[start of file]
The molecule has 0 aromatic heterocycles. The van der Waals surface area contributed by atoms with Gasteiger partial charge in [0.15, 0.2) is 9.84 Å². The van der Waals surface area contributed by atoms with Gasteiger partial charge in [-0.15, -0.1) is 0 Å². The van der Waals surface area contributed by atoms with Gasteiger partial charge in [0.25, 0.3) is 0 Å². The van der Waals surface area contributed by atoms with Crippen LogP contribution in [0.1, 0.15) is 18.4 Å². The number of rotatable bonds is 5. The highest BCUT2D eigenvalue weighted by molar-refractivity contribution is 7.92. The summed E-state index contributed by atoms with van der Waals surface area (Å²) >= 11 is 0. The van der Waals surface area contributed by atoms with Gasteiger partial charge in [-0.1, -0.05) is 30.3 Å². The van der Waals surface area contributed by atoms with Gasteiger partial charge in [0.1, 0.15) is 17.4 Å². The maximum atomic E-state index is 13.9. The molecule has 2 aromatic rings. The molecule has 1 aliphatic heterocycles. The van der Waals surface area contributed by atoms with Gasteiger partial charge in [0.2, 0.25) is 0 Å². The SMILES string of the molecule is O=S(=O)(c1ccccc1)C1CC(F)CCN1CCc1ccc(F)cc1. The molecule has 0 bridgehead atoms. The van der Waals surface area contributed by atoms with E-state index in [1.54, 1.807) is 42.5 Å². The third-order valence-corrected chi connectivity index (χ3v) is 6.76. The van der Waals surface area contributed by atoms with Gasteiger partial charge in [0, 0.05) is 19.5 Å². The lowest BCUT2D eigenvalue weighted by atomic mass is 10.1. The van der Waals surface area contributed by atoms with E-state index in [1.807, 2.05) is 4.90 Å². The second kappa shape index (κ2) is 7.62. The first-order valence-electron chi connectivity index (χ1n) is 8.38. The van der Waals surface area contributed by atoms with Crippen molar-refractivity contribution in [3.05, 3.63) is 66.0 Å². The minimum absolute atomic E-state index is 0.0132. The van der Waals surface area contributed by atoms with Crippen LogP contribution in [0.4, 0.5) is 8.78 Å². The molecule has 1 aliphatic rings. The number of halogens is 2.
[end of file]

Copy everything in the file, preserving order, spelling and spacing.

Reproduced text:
The molecule has 0 aromatic heterocycles. The van der Waals surface area contributed by atoms with Gasteiger partial charge in [0.15, 0.2) is 9.84 Å². The van der Waals surface area contributed by atoms with Gasteiger partial charge in [-0.15, -0.1) is 0 Å². The van der Waals surface area contributed by atoms with Gasteiger partial charge in [0.25, 0.3) is 0 Å². The van der Waals surface area contributed by atoms with Crippen LogP contribution in [0.1, 0.15) is 18.4 Å². The number of rotatable bonds is 5. The highest BCUT2D eigenvalue weighted by molar-refractivity contribution is 7.92. The summed E-state index contributed by atoms with van der Waals surface area (Å²) >= 11 is 0. The van der Waals surface area contributed by atoms with Gasteiger partial charge in [-0.1, -0.05) is 30.3 Å². The van der Waals surface area contributed by atoms with Gasteiger partial charge in [0.1, 0.15) is 17.4 Å². The maximum atomic E-state index is 13.9. The molecule has 2 aromatic rings. The molecule has 1 aliphatic heterocycles. The van der Waals surface area contributed by atoms with Gasteiger partial charge in [0.2, 0.25) is 0 Å². The SMILES string of the molecule is O=S(=O)(c1ccccc1)C1CC(F)CCN1CCc1ccc(F)cc1. The molecule has 0 bridgehead atoms. The van der Waals surface area contributed by atoms with E-state index in [1.54, 1.807) is 42.5 Å². The third-order valence-corrected chi connectivity index (χ3v) is 6.76. The van der Waals surface area contributed by atoms with Gasteiger partial charge in [0, 0.05) is 19.5 Å². The lowest BCUT2D eigenvalue weighted by atomic mass is 10.1. The van der Waals surface area contributed by atoms with E-state index in [1.807, 2.05) is 4.90 Å². The second kappa shape index (κ2) is 7.62. The first-order valence-electron chi connectivity index (χ1n) is 8.38. The van der Waals surface area contributed by atoms with Crippen molar-refractivity contribution in [3.05, 3.63) is 66.0 Å². The minimum absolute atomic E-state index is 0.0132. The van der Waals surface area contributed by atoms with Crippen LogP contribution in [0.4, 0.5) is 8.78 Å². The molecule has 1 aliphatic rings. The number of halogens is 2.